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Medal recipients’ Social Security numbers accidentally posted online

By David Zucchino, Los Angeles Times –

The Social Security numbers of Army recipients of the Medal of Honor and Distinguished Service Cross were inadvertently posted online by a Pentagon contractor and were available to the public until they were discovered by a Vietnam veteran who researches military medal awards.

The Social Security numbers of 31 winners of the military’s top two awards for valor in combat were posted by a contractor conducting medals research for the Pentagon. The information was removed Friday after the Pentagon learned of the breach through the efforts of Doug Sterner of Alexandria, Va., a Bronze Star winner who has spent 14 years researching medals.

The 31 Social Security numbers were posted on a link that contains details of the 518 recipients awarded the Medal of Honor, Distinguished Service Cross and Silver Star since Sept. 11, 2001.

“I was stunned — I’m very upset this information got out there,” said Sterner, 62.

Sterner said Google searches of several medal winners’ names led him to the link, where the Social Security numbers were included along with names, ranks, units and brief narratives of battlefield heroics in Iraq and Afghanistan.

Erik Muendel, chief executive officer of Brightline Interactive, an Alexandria, Va., company that has compiled information on medal recipients for the Pentagon, said he didn’t know how the Social Security numbers ended up online. He said the company was supposed to receive only unclassified information.

“We are investigating exactly how it occurred,” Muendel said. “We’re getting a lot of heat over this.”

He declined further comment.

A Pentagon spokesman, Maj. S. Justin Platt, said some Social Security numbers were included when Brightline Interactive posted a link to an html-coded file used to create content for an interactive “Gallery of Heroes” kiosk at the October 2011 conference of the Association of the United States Army, a nonprofit educational group.

Platt said Pentagon officials learned of the breach and contacted Brightline, which removed the link.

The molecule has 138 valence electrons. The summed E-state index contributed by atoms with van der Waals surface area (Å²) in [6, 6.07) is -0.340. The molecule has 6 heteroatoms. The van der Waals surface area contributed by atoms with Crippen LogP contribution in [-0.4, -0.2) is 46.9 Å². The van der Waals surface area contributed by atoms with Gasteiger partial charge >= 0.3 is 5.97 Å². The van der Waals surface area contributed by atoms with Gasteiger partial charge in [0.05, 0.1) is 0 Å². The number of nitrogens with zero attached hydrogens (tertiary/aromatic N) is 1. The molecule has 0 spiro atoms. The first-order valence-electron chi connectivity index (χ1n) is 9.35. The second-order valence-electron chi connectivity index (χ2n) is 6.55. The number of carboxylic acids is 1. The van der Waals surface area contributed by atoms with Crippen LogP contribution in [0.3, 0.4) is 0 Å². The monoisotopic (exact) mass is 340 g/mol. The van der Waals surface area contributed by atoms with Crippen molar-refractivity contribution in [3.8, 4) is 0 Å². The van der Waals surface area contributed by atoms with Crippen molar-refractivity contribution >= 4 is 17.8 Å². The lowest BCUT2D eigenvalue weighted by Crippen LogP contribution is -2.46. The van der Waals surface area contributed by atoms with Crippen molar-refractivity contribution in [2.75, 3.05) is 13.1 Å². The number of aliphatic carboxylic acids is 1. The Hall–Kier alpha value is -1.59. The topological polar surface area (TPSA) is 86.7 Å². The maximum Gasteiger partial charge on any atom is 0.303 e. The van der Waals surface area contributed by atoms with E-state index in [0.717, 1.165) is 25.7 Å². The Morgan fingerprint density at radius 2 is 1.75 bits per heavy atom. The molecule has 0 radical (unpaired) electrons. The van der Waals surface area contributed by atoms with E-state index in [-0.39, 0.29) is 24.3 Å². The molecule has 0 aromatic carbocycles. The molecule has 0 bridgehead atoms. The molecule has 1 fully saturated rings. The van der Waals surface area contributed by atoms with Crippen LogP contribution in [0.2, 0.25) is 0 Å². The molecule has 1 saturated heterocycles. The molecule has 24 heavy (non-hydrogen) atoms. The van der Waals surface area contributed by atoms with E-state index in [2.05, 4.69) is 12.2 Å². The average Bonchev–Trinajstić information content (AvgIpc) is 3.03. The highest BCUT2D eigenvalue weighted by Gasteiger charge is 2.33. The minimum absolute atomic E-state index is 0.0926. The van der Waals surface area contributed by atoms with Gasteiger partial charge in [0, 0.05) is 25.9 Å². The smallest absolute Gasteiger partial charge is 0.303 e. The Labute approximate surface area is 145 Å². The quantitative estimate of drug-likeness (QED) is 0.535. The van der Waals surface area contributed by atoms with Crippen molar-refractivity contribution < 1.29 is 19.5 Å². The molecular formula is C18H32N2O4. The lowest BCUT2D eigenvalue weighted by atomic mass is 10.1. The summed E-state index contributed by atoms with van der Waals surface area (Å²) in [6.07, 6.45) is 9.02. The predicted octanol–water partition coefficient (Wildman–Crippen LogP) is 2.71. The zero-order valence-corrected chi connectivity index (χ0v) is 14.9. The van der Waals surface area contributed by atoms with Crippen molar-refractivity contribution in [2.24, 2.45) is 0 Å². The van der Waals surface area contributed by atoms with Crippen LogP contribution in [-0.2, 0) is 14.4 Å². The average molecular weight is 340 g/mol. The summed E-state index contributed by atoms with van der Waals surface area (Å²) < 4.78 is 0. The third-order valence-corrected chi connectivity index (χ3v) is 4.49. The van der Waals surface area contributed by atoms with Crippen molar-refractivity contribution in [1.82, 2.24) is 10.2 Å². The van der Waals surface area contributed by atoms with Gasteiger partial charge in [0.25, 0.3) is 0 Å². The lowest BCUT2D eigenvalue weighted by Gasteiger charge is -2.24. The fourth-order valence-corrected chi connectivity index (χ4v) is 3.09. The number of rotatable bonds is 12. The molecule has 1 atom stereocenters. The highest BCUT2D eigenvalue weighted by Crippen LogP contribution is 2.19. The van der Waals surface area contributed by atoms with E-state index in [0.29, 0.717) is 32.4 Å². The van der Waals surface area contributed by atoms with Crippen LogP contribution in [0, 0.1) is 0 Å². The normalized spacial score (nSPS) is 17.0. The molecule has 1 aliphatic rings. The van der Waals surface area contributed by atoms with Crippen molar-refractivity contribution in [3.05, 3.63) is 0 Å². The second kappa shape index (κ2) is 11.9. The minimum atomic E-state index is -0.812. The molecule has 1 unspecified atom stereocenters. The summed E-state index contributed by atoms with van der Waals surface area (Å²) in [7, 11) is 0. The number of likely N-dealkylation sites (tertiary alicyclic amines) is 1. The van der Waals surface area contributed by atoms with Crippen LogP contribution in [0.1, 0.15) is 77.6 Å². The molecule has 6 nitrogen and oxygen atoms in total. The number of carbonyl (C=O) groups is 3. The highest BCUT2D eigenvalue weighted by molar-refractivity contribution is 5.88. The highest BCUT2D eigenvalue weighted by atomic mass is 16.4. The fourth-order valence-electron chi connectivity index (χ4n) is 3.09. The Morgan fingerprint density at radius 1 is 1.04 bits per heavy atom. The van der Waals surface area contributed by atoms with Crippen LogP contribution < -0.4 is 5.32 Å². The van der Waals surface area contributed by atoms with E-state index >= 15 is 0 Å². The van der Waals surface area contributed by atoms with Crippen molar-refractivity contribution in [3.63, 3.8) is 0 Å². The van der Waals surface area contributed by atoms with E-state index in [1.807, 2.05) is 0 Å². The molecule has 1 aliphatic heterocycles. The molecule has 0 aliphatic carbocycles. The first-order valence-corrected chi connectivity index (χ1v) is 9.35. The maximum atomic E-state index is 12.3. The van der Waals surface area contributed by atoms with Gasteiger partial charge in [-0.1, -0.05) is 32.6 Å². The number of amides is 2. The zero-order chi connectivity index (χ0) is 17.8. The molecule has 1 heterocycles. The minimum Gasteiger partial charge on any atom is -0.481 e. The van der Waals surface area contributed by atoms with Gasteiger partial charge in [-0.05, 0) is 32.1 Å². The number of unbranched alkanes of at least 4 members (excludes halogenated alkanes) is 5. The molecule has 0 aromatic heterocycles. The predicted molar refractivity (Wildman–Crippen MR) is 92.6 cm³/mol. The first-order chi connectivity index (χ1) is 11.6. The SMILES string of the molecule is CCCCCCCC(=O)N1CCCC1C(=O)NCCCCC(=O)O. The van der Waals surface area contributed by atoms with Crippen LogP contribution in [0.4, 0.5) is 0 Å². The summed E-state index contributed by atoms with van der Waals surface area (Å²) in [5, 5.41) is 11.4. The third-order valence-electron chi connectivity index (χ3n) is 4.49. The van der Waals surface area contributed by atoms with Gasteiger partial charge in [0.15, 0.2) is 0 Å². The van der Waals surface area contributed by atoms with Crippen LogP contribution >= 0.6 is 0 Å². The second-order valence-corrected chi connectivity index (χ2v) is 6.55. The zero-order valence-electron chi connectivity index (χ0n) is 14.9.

“We take this seriously and we took action immediately,” Platt wrote in an e-mail.

Sterner said the Social Security numbers appeared to have been available for some time. He said soldiers whose Social Security numbers were published ranged in rank from colonel to private. No Social Security numbers were published for Silver Star winners.

Platt said the data were available for less than a year. He said he did not know how much Brightline was paid for the contract, which is no longer active. He said he did not know how or why the Social Security numbers were provided to the contractor.

In 2008, Sterner sold his database of valor medal recipients to the Military Times, which publishes a website, Hall of Valor, and pays him a monthly stipend for his research. Sterner said he notified the newspaper of the data breach; a sister publication, Army Times, contacted the Pentagon. In an online story Friday, the paper said it withheld its story on the breach until the data was removed from public view.

Army Times quoted a Medal of Honor winner, former Staff Sgt. Sal Giunta, as saying of the breach: “That super sucks. It’s like an attack on America…. I wish it wouldn’t have happened.” Giunta was honored for saving the lives of three fellow soldiers in Afghanistan in 2007.

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